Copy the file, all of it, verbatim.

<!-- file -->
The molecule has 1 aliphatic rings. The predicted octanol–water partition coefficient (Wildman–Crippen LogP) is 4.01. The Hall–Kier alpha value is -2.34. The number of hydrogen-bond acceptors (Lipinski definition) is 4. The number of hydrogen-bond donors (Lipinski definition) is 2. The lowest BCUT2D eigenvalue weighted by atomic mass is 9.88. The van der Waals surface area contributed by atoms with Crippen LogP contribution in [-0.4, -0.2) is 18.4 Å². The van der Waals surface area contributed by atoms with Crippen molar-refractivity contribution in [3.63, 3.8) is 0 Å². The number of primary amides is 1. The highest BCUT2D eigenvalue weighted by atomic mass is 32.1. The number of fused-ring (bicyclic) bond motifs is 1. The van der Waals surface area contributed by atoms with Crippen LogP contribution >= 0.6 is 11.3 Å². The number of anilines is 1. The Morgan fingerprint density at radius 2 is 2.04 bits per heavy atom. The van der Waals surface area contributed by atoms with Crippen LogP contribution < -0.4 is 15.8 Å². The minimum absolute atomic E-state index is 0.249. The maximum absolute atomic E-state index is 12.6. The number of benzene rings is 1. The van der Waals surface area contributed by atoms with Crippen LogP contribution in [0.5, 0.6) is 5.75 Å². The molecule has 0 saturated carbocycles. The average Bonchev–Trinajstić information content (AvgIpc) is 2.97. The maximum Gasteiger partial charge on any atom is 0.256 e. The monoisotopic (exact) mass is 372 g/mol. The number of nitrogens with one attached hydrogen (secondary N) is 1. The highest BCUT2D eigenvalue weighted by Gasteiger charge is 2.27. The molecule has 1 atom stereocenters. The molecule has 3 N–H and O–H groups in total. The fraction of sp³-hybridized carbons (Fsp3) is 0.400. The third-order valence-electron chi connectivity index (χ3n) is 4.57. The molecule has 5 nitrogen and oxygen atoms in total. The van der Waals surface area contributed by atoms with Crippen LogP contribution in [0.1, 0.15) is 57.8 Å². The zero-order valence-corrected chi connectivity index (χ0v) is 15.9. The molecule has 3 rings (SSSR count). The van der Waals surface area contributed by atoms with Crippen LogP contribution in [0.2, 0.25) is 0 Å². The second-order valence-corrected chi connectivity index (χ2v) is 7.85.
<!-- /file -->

The molecule has 1 aliphatic rings. The predicted octanol–water partition coefficient (Wildman–Crippen LogP) is 4.01. The Hall–Kier alpha value is -2.34. The number of hydrogen-bond acceptors (Lipinski definition) is 4. The number of hydrogen-bond donors (Lipinski definition) is 2. The lowest BCUT2D eigenvalue weighted by atomic mass is 9.88. The van der Waals surface area contributed by atoms with Crippen LogP contribution in [-0.4, -0.2) is 18.4 Å². The van der Waals surface area contributed by atoms with Crippen molar-refractivity contribution in [3.63, 3.8) is 0 Å². The number of primary amides is 1. The highest BCUT2D eigenvalue weighted by atomic mass is 32.1. The number of fused-ring (bicyclic) bond motifs is 1. The van der Waals surface area contributed by atoms with Crippen LogP contribution >= 0.6 is 11.3 Å². The number of anilines is 1. The Morgan fingerprint density at radius 2 is 2.04 bits per heavy atom. The van der Waals surface area contributed by atoms with Crippen LogP contribution < -0.4 is 15.8 Å². The minimum absolute atomic E-state index is 0.249. The maximum absolute atomic E-state index is 12.6. The number of benzene rings is 1. The van der Waals surface area contributed by atoms with Crippen LogP contribution in [0.5, 0.6) is 5.75 Å². The molecule has 0 saturated carbocycles. The average Bonchev–Trinajstić information content (AvgIpc) is 2.97. The maximum Gasteiger partial charge on any atom is 0.256 e. The monoisotopic (exact) mass is 372 g/mol. The number of nitrogens with one attached hydrogen (secondary N) is 1. The highest BCUT2D eigenvalue weighted by Gasteiger charge is 2.27. The molecule has 1 atom stereocenters. The molecule has 3 N–H and O–H groups in total. The fraction of sp³-hybridized carbons (Fsp3) is 0.400. The third-order valence-electron chi connectivity index (χ3n) is 4.57. The molecule has 5 nitrogen and oxygen atoms in total. The van der Waals surface area contributed by atoms with Crippen LogP contribution in [0.1, 0.15) is 57.8 Å². The zero-order valence-corrected chi connectivity index (χ0v) is 15.9. The molecule has 3 rings (SSSR count). The van der Waals surface area contributed by atoms with Crippen LogP contribution in [0.2, 0.25) is 0 Å². The second-order valence-corrected chi connectivity index (χ2v) is 7.85.